• 49
    I like my body now. It may have some jiggley bits left, but all in all- not bad. All it took was for me to get back into a healthy weight range and I like my body again. I also feel a lot more comfortable with eating and food choices and a lot more confidence in general.
    Thank you Spark People! - 4/5/2009   9:16:19 PM
  • 48
    I have no idea how to be happy with my body, I can tell myself to accept my body but I have no idea how to sincerely like the way I look, especially at this weight. - 4/5/2009   7:31:33 PM
  • 47
    This isn't a huge deal, but I feel so lucky to be at Cornell right now, in the middle of all this fascinating research! My two best friends are nutrition majors, and it's fun when they try out what they learned with me. They're the reason I'm here on SparkPeople, doing what I can to make my life healthier.

    And no sweat, but it's GANNETT. - 4/5/2009   1:17:17 PM
  • MSALWILLIAMS
    46
    My body isn't perfect, never has been perfect and never will be perfect. I have areas (tummy, thighs, and bottom) that I want to work on. I doubt I will ever have a flat tummy since I never have but I do want to get rid of as much excess as possible. My thighs are not too bad but I would again like to lose a touch. As far as my backside...I would like to see it lifted just a bit. I think once I reach my goal weight I'll pretty much be where I want to be and if I'm not I might go another 5 pounds but I don't need to go lower then that. I am very happy with what I see in the mirror even with a few touch ups in my body that I would like to do.

    My relation with food is a fairly healthy one. I watch what I eat but I also enjoy my foods and will slip at times but I don't let it hold me back...after all what good is it to be physically where you want to be if you can never enjoy your favorite foods. You just have to be selective of when you enjoy your favorite foods just like any other activities. - 4/5/2009   12:14:43 PM
  • 45
    I HATE LOOKING AT MYSELF IN THE MIRRIOR, I JUST DON'T LIKE LOOKING AT MY WEIGHT. IN MY FAMILY I'M BIG, EVERYONE IS SLIM. THIS IS WHY I'M WORKING ON MYSELF NOW. - 4/4/2009   8:08:57 PM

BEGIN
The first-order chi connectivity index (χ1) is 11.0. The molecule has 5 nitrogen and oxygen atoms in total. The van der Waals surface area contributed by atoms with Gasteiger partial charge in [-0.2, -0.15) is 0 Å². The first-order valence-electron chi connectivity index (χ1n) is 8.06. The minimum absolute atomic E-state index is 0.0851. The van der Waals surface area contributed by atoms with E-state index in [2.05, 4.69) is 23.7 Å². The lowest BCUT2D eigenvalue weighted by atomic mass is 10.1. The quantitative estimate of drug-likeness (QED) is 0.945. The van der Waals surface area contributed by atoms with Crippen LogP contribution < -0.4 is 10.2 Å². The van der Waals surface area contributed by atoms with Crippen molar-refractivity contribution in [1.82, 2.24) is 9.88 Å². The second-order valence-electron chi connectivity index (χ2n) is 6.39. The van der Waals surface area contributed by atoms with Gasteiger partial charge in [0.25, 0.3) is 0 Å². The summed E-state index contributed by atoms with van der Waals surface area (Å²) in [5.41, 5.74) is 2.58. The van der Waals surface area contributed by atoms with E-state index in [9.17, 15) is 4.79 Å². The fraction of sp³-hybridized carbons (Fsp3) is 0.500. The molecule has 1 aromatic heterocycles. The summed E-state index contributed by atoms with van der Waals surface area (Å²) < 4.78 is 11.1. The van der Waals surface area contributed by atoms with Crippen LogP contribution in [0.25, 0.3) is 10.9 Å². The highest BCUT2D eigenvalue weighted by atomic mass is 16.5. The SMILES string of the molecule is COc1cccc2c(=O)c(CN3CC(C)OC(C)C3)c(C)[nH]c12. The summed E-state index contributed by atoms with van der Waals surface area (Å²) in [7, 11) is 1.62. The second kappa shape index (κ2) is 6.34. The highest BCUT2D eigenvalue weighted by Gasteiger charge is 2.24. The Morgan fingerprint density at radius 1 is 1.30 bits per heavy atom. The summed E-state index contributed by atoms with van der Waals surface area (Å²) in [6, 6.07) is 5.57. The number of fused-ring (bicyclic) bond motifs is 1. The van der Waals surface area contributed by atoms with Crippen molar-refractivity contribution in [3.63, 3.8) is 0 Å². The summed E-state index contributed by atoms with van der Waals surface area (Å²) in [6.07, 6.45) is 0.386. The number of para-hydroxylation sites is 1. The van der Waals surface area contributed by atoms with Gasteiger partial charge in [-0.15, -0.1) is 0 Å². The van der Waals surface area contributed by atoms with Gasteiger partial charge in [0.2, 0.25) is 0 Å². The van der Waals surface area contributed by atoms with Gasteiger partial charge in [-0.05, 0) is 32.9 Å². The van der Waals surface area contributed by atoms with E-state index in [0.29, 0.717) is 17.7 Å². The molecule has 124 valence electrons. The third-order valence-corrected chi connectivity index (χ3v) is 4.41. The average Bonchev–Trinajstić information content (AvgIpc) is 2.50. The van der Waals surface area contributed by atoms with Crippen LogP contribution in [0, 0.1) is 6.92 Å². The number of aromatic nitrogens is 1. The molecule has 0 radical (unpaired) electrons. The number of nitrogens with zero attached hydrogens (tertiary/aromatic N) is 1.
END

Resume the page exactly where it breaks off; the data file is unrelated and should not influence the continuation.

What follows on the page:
• 44
    It's all internal... how we act, eat, and see ourselves. A person can be slightly overweight yet happy with his/her body image. Some people have a body that others would die for, they continue to criticize themselves. If I don't truly believe the value that I've learned then I will never be happy.

    When it comes to making the "right" decision, one must rely on faith power; that is... you truly believe in the value of your belief. If you truly believe smoking is bad for you, smoking will never be a temptation because you wouldn't never give it a second thought. Same thing for eating junk food or anything that you believe is harmful to your body. Think about it. Will powder can only carry us for a short distance. But, if our power comes from within, something we truly believe, there shouldn't be much of a struggle. - 4/4/2009   3:21:55 PM
  • 43
    I'm at about the same place for awhile now. Nighttime munchies get me!! :( I've been tracking my foods and am trying to change. I've added nighttime water aerobics. I've noticed I do better on those nights. So for me it seems to be working out. I've gone back to the things I know work for me. Just doing them sometimes is hard - or just plain lazy for me!!!! - 4/4/2009   12:24:16 PM
  • 42
    Thank you, SEATTLERAINONME. I know exactly what you are saying. I am right in the middle of this continuum, and have been here for a very long time. I am so tired of caring about every pound, or every half percent body fat. I am ready to focus on feeling strong and healthy. When I worry about numbers on a scale, I am never satisfied, no matter how low they go. I'm with you, I am ready to enjoy life! I think that if I do my best to live a healthy lifestyle, the numbers will be where they should be anyways, right? I'll make good choices and let the pieces fall where they may. - 4/4/2009   11:31:20 AM
  • 41
    I am struggling with this a great deal right now. I'm so tired of constantly fighting myself and my body to acheive something so ridiculous as 5 vanity pounds! I'm definitely at the negative end of this continuim and I've got to change this.
    Yesterday I decided to reset my Spark tracking and goals and instead of setting up my account for weightloss, I set it up for just a healthy lifestyle focused on fitness. I am no longer going to fight with my body over it's weight and image. I am going to purely focus on the things I can control - like running 1 mph faster, or doing 20 boy-like push ups.
    I feel liberated. But it's hard to get out of the mindset of counting calories. I find myself trying to calculate in my head. I just reminding myself to eat when I feel physically hungry and stop when I'm satisfied, and eat at least 5 fruits / vegetables and as much whole grains as possible each day. - 4/4/2009   9:38:22 AM
  • 40
    Its most certainly a mindset - while gaining the weight - a 140 seemed obese to me - while losing it I'm so looking forward to getting below 160! - 4/4/2009   8:08:44 AM
  • 39
    Oh, and do you remember the "lifeline" continuum between fear and love in Donnie Darko? That's what I think about this cute and oversimplified continuum in this blog. - 4/3/2009   2:55:12 PM
  • 38
    I currently am about in the middle. i have gained some strength and endurance from training the last 3 months and am becoming more confident in what my body can do. At the same time, I'm very self conscious about being overweight and what people think of me (particularly since up until a couple years ago I was always thin). Fitness goals are helping with my confidence, and my short term goal right now is to be able to do an unassisted pull-up!! - 4/3/2009   2:49:19 PM